Hollywood was granted a major victory by the FCC this past week in a decision that gives the studios permission to shut down the analog ports on home entertainment equipment such as televisions, cable boxes, and satellite receivers. The decision stems from a 2008 request by the Hollywood studios which asked for the power to block analog outputs which lack copyright protection and can be recorded from freely. Blocking these analog ports is an anti-piracy measure that would force television programming to play back via digital outputs which have copyright protection to prevent the recording of the video signal. This power to shut down the analog hole would only be used for first run content which, according to the studios, has the highest rate of piracy. Blocking this potential avenue for piracy would allow the studios to bring new content to the viewing audience sooner as well. New releases in exchange for Hollywood control of home entertainment equipment, sounds like a deal with the devil great decision, no? More →
Changeover day came and went this past Friday and while the vast majority of the country likely didn’t even notice, a handful of people were in for a rude awakening as analog broadcasts ended. Over the past week, the FCC’s official help line received about 700,000 calls — 347,450 on Friday alone — regarding issues leading up to and following the changeover. About a third of Friday’s calls were from people still looking for coupons to help pay for digital converter boxes and another third were from people having trouble operating their converters. About 20 percent of the calls were regarding reception issues. Michael Copps, acting FCC Chairman, had this to say regarding the tidal wave of calls:
Our job is far from over. This transition is not a one-day affair. We have known about re-scanning and reception issues for some time and have been doing our best to get the word out.
Re-scanning, as Copps mentioned, is said to resolve reception issues a great deal of the time. So, if Grandma decides to call you for tech support rather than dialing up 1-888-CALL-FCC, that should likely be the first stop on the troubleshooting train. As for BGR readers, we imagine most if not all of you have already been enjoying some kind of digital broadcast for years now. There are always a few stragglers though — anyone caught with their pants down this past Friday? Figuratively, that is.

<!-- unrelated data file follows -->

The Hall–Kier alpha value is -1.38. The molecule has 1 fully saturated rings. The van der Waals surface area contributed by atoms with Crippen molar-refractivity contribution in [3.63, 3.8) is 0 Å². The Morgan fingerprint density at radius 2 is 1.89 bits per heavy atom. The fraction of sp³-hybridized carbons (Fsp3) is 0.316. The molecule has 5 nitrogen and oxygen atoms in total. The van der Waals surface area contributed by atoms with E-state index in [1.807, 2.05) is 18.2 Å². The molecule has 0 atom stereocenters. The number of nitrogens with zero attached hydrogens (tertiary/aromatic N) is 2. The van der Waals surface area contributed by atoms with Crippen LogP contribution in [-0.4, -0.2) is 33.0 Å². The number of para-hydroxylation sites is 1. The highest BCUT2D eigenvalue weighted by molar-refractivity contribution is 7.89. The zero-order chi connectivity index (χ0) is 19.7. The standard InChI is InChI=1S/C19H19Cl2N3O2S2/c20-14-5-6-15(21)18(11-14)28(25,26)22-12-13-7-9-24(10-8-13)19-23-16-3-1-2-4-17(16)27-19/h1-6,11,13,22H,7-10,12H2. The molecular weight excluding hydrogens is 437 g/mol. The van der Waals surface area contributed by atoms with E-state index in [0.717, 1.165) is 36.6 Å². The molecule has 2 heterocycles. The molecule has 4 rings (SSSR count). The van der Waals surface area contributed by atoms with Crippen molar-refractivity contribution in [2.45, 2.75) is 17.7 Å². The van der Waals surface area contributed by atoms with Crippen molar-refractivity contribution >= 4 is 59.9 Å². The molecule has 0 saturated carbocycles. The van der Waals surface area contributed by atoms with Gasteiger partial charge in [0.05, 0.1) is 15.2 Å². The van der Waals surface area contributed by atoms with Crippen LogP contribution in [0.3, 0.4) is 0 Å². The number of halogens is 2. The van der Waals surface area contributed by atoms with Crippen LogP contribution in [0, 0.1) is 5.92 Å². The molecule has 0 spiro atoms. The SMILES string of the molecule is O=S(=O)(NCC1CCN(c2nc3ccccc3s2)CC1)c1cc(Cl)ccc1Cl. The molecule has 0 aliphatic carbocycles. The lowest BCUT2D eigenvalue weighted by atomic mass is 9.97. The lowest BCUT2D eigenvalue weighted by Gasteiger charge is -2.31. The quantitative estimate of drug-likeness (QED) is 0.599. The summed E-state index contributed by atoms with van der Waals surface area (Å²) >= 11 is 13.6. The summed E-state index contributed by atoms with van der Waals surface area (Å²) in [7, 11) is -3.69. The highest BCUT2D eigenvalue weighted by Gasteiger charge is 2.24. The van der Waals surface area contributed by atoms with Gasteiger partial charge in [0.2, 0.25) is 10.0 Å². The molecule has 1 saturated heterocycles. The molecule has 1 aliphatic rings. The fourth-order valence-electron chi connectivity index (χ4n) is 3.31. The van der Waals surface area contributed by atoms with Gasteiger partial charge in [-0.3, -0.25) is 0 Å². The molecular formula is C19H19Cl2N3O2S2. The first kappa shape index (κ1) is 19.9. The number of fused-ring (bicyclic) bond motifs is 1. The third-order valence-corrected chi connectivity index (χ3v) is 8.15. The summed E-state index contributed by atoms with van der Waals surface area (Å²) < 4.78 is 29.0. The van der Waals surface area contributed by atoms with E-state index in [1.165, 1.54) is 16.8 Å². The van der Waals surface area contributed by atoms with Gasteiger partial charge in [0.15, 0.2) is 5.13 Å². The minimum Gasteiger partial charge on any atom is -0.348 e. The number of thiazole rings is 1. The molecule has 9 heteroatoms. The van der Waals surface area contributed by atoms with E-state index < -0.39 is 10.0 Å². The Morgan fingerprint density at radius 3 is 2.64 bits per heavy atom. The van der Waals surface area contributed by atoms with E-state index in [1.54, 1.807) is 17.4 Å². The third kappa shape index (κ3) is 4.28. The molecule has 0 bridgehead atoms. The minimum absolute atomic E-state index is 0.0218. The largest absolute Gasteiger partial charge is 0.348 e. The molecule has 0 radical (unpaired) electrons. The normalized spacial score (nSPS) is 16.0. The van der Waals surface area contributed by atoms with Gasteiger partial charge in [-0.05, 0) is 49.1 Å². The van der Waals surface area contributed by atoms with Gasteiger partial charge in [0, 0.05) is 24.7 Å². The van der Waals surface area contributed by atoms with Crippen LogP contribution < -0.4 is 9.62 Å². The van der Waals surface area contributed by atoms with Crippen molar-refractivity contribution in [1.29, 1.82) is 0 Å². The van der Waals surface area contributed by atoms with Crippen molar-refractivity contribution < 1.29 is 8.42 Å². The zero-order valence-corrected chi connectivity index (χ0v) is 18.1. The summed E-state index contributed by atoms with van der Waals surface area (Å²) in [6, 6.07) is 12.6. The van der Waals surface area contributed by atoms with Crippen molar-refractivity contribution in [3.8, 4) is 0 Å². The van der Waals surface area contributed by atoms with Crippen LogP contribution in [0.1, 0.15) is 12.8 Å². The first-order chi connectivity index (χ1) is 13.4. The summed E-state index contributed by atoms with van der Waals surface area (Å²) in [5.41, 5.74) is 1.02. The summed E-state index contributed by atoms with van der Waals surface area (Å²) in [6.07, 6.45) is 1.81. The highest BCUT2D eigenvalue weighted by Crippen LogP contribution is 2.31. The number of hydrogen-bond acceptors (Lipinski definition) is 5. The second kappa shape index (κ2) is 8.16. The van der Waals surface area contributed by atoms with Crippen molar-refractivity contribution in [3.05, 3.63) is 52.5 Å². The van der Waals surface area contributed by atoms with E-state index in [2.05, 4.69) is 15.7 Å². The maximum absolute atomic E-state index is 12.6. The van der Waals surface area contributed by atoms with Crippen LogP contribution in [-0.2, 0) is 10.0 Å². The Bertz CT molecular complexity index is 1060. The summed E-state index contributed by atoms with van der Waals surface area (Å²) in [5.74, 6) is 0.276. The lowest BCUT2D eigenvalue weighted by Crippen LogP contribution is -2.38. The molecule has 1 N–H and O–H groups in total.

Today is the day our grandparents have been dreading for quite some time now — that is, if they even knew DTV was on its way. Today is Friday, June 12th, and the switch from analog to digital TV is upon us. While those of us with modern sets and digital cable/satellite/etc have nothing to worry about of course, the generation of analog signals and Rabbit Ears may not be prepared. Then again, if you’re like some of us here at BGR, your grandparents have way more intense set ups than you and it makes you feel a tad uncomfortable. Moving along, it’s estimated that around 3 million US households are not prepared for the switch so Oprah, don’t be surprised if your numbers drop off for a short while. As for the rest of us, if your grandfather is threatening to cut you out of the will unless you come fix his box so he can watch the talkies again, the FCC’s DTV website is a good place for you to start.
Hey Canucks! What you see in all those pretty colors are areas where there was analog coverage (in green), and the new digital coverage area. Seems like the digital coverage is slightly better than analog, but there will be those green areas which won’t have digital coverage… worrisome for those emergency situations requiring a quick emergency dial. Folks with analog devices will get brand-spankin’ new digital ones free of charge – free is always sweet. The cost of keeping up the analog equipment wasn’t cost-effective, hence the shutdown, and hopefully all of you living in the small areas left in the dark will be accommodated soon.
Thanks, Roger A!